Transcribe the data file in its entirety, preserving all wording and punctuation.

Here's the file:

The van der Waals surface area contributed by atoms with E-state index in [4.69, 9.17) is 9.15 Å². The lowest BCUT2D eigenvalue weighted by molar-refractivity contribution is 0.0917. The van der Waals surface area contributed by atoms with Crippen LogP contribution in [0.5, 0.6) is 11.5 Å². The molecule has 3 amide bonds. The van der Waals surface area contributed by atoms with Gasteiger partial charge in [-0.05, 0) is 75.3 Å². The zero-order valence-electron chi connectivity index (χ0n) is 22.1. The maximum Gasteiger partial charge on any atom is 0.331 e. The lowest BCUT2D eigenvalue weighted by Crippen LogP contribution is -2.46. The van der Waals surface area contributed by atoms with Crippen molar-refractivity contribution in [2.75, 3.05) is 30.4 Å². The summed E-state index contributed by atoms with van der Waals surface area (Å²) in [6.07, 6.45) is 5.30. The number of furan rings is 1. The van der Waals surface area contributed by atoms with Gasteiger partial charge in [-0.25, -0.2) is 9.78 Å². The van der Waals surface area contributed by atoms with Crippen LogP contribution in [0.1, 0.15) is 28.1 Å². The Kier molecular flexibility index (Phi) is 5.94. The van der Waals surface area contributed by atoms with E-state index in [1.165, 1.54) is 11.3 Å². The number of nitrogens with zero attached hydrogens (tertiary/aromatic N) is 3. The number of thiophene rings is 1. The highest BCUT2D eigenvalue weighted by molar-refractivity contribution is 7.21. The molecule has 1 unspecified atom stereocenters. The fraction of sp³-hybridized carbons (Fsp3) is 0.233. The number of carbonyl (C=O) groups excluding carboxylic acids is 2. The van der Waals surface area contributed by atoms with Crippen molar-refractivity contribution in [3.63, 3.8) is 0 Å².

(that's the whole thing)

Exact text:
The van der Waals surface area contributed by atoms with E-state index in [4.69, 9.17) is 9.15 Å². The lowest BCUT2D eigenvalue weighted by molar-refractivity contribution is 0.0917. The van der Waals surface area contributed by atoms with Crippen LogP contribution in [0.5, 0.6) is 11.5 Å². The molecule has 3 amide bonds. The van der Waals surface area contributed by atoms with Gasteiger partial charge in [-0.05, 0) is 75.3 Å². The zero-order valence-electron chi connectivity index (χ0n) is 22.1. The maximum Gasteiger partial charge on any atom is 0.331 e. The lowest BCUT2D eigenvalue weighted by Crippen LogP contribution is -2.46. The van der Waals surface area contributed by atoms with Crippen molar-refractivity contribution in [2.75, 3.05) is 30.4 Å². The summed E-state index contributed by atoms with van der Waals surface area (Å²) in [6.07, 6.45) is 5.30. The number of furan rings is 1. The van der Waals surface area contributed by atoms with Gasteiger partial charge in [-0.25, -0.2) is 9.78 Å². The van der Waals surface area contributed by atoms with Crippen LogP contribution in [0.1, 0.15) is 28.1 Å². The Kier molecular flexibility index (Phi) is 5.94. The van der Waals surface area contributed by atoms with E-state index in [1.165, 1.54) is 11.3 Å². The number of nitrogens with zero attached hydrogens (tertiary/aromatic N) is 3. The number of thiophene rings is 1. The highest BCUT2D eigenvalue weighted by molar-refractivity contribution is 7.21. The molecule has 1 unspecified atom stereocenters. The fraction of sp³-hybridized carbons (Fsp3) is 0.233. The number of carbonyl (C=O) groups excluding carboxylic acids is 2. The van der Waals surface area contributed by atoms with Crippen molar-refractivity contribution in [3.63, 3.8) is 0 Å².